NASA’s Lucy mission is preparing to launch a daring mission to visit both sets of Jupiter’s Trojan asteroids. These asteroids lead and follow the gas giant in its orbit, and experts believe they will help answer how planets are formed. Read below for updates on the launch of NASA’s Lucy mission.
Date: Saturday, October 16, 5:34 a.m. EDT
Rocket: United Launch Alliance Atlas V 401
Payload: NASA’s Lucy probe
Launch Pad: SLC-41, Cape Canaveral Space Force Station
Landing Site: The Atlas V rocket is not reusable and will be expended into the Atlantic Ocean.
About ULA’s Atlas V rocket
The Atlas rocket has been a workhorse for the United States military and NASA. The Atlas V family tree goes back to the late 1950s as one of the US military’s first ICBMs. However, the military quickly determined liquid-fueled rockets were better suited in the satellite business, and the Atlas launcher was born. NASA and the Department of Defense used the Atlas for project Mercury, Gemini, and some of the most critical scientific and national security missions throughout its history.
What is an Atlas V N22?
The modern version of the Atlas is a two-stage design with up to five solid rocket boosters on the side. It is optimized for national security launches but has several commercial contracts with Boeing and Amazon. This rocket variant is a 401, the most popular and smallest variant of the Atlas V. The first digit designates the fairing size; the mission will use a four (4) meter fairing for Lucy. The second digit stands for the number of solid rocket motors (SRBs) attached to the booster. This number can be between zero and five, and for this mission, we will have none (0). The third and final digit shows how many RL-10 engines are installed on the Centaur upper stage. Like most Atlas V launches, there will only be one; two RL-10s have only been used for Boring Starliner missions.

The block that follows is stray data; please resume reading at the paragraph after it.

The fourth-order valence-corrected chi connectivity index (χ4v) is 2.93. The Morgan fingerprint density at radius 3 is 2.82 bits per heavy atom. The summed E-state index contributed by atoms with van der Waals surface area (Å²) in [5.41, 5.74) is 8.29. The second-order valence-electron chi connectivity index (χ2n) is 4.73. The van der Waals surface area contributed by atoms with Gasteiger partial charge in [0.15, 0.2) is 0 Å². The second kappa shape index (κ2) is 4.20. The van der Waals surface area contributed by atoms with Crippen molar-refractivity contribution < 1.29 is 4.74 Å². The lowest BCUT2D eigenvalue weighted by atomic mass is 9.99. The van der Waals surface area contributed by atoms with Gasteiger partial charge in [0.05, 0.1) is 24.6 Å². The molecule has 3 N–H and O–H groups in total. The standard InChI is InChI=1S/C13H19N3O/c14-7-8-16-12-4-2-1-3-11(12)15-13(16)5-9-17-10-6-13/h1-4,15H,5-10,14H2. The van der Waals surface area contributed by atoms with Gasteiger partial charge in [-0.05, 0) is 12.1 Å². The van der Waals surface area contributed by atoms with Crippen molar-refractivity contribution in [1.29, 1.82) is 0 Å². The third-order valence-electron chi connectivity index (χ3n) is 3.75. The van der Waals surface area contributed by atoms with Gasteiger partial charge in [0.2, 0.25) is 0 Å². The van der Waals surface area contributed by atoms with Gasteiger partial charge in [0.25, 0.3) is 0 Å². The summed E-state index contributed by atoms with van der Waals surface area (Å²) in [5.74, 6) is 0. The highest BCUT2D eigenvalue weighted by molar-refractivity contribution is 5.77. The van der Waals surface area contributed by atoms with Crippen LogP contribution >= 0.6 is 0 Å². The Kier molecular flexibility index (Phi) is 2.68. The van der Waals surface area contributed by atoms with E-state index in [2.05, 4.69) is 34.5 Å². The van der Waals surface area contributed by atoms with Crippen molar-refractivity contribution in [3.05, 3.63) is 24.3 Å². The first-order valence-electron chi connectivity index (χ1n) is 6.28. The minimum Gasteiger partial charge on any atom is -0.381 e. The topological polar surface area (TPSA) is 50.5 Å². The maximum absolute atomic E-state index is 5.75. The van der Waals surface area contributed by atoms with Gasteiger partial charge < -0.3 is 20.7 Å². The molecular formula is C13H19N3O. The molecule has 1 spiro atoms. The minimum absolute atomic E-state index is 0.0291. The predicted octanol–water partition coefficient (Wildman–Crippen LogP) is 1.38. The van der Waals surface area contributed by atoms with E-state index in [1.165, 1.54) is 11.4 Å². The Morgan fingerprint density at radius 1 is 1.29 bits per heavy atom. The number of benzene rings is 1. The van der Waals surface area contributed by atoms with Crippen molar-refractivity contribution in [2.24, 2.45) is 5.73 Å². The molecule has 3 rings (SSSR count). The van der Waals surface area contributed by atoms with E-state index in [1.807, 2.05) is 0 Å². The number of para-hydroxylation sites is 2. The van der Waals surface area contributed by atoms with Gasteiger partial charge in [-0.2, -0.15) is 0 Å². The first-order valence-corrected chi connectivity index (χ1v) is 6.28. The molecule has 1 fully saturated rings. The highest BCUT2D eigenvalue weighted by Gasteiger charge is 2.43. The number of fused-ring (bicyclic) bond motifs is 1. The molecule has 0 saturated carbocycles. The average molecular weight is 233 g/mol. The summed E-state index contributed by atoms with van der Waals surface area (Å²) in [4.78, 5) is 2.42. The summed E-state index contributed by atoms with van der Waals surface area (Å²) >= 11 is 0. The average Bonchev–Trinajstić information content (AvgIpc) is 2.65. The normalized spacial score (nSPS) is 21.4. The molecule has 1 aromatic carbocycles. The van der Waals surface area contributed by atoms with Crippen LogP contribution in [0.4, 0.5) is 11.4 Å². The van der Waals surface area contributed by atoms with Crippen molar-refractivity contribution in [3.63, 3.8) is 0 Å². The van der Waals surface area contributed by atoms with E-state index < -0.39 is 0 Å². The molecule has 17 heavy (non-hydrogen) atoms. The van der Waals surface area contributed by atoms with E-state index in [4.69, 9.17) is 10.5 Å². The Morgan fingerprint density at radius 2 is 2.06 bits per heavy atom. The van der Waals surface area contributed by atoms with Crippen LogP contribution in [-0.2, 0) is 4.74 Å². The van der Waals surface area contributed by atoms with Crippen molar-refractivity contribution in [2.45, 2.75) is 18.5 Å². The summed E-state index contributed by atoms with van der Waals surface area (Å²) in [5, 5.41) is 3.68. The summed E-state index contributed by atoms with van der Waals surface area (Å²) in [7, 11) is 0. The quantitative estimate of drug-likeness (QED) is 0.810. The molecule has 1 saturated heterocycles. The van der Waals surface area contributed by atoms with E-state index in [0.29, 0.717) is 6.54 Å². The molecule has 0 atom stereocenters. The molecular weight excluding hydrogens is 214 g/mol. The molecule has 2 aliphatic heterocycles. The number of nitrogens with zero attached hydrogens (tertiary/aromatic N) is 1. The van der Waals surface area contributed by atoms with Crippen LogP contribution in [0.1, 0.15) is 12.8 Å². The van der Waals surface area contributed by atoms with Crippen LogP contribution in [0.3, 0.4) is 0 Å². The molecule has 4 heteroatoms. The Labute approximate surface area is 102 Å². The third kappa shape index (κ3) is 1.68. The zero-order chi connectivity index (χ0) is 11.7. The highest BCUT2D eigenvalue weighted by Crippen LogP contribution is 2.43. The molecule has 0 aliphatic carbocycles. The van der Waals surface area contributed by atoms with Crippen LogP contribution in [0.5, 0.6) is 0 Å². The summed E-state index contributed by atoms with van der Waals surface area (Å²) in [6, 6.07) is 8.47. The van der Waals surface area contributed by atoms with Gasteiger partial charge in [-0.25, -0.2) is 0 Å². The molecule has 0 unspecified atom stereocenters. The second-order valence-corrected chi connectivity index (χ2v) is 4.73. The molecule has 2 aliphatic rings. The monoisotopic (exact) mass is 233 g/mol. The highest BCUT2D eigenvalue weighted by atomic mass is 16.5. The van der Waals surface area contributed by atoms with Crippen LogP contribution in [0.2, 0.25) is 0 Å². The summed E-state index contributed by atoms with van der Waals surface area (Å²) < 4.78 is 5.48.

ULA launch weather
The weather was good for today’s rollout of Lucy’s Atlas V rocket to the launch pad. For launch, the weather is also looking favorable with a high-pressure system sitting right over central Florida. This system will bring few clouds and light winds to the area for the primary launch day. The probability of good launch weather is set at 90% for the early Saturday morning launch.
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